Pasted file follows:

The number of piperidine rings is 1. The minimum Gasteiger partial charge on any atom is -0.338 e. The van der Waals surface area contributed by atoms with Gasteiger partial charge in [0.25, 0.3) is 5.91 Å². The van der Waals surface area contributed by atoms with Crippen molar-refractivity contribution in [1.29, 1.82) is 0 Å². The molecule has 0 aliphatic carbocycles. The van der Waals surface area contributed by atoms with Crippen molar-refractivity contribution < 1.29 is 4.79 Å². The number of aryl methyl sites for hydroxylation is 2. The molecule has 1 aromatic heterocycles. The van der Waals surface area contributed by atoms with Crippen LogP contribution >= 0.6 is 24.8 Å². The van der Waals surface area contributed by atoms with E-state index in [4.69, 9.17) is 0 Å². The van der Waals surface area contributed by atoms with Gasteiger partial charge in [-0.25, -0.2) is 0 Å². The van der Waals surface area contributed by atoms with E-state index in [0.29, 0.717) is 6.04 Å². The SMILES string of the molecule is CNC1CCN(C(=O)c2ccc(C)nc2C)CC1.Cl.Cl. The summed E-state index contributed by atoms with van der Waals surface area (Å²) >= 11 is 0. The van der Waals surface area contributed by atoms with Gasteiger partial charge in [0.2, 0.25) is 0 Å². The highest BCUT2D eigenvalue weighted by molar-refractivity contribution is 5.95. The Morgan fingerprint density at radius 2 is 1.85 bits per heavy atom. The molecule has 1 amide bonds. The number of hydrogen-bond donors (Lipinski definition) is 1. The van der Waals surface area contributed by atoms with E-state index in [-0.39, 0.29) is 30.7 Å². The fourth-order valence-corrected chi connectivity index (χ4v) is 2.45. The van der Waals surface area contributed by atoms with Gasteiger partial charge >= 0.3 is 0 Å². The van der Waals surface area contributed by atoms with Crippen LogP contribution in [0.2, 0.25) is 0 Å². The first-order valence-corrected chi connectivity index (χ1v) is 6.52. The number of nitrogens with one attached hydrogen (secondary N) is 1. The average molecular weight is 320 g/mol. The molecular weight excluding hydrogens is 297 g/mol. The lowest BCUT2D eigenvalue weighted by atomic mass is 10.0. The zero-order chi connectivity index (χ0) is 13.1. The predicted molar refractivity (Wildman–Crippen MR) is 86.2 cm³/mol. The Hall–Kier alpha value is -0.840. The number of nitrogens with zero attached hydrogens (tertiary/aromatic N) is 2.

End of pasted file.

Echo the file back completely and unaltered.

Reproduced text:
The number of piperidine rings is 1. The minimum Gasteiger partial charge on any atom is -0.338 e. The van der Waals surface area contributed by atoms with Gasteiger partial charge in [0.25, 0.3) is 5.91 Å². The van der Waals surface area contributed by atoms with Crippen molar-refractivity contribution in [1.29, 1.82) is 0 Å². The molecule has 0 aliphatic carbocycles. The van der Waals surface area contributed by atoms with Crippen molar-refractivity contribution < 1.29 is 4.79 Å². The number of aryl methyl sites for hydroxylation is 2. The molecule has 1 aromatic heterocycles. The van der Waals surface area contributed by atoms with Crippen LogP contribution >= 0.6 is 24.8 Å². The van der Waals surface area contributed by atoms with E-state index in [4.69, 9.17) is 0 Å². The van der Waals surface area contributed by atoms with Gasteiger partial charge in [-0.25, -0.2) is 0 Å². The van der Waals surface area contributed by atoms with E-state index in [0.29, 0.717) is 6.04 Å². The SMILES string of the molecule is CNC1CCN(C(=O)c2ccc(C)nc2C)CC1.Cl.Cl. The summed E-state index contributed by atoms with van der Waals surface area (Å²) >= 11 is 0. The van der Waals surface area contributed by atoms with Gasteiger partial charge in [0.2, 0.25) is 0 Å². The highest BCUT2D eigenvalue weighted by molar-refractivity contribution is 5.95. The Morgan fingerprint density at radius 2 is 1.85 bits per heavy atom. The molecule has 1 amide bonds. The number of hydrogen-bond donors (Lipinski definition) is 1. The van der Waals surface area contributed by atoms with E-state index in [-0.39, 0.29) is 30.7 Å². The fourth-order valence-corrected chi connectivity index (χ4v) is 2.45. The van der Waals surface area contributed by atoms with Gasteiger partial charge >= 0.3 is 0 Å². The van der Waals surface area contributed by atoms with Crippen LogP contribution in [0.2, 0.25) is 0 Å². The first-order valence-corrected chi connectivity index (χ1v) is 6.52. The number of nitrogens with one attached hydrogen (secondary N) is 1. The average molecular weight is 320 g/mol. The molecular weight excluding hydrogens is 297 g/mol. The lowest BCUT2D eigenvalue weighted by atomic mass is 10.0. The zero-order chi connectivity index (χ0) is 13.1. The predicted molar refractivity (Wildman–Crippen MR) is 86.2 cm³/mol. The Hall–Kier alpha value is -0.840. The number of nitrogens with zero attached hydrogens (tertiary/aromatic N) is 2.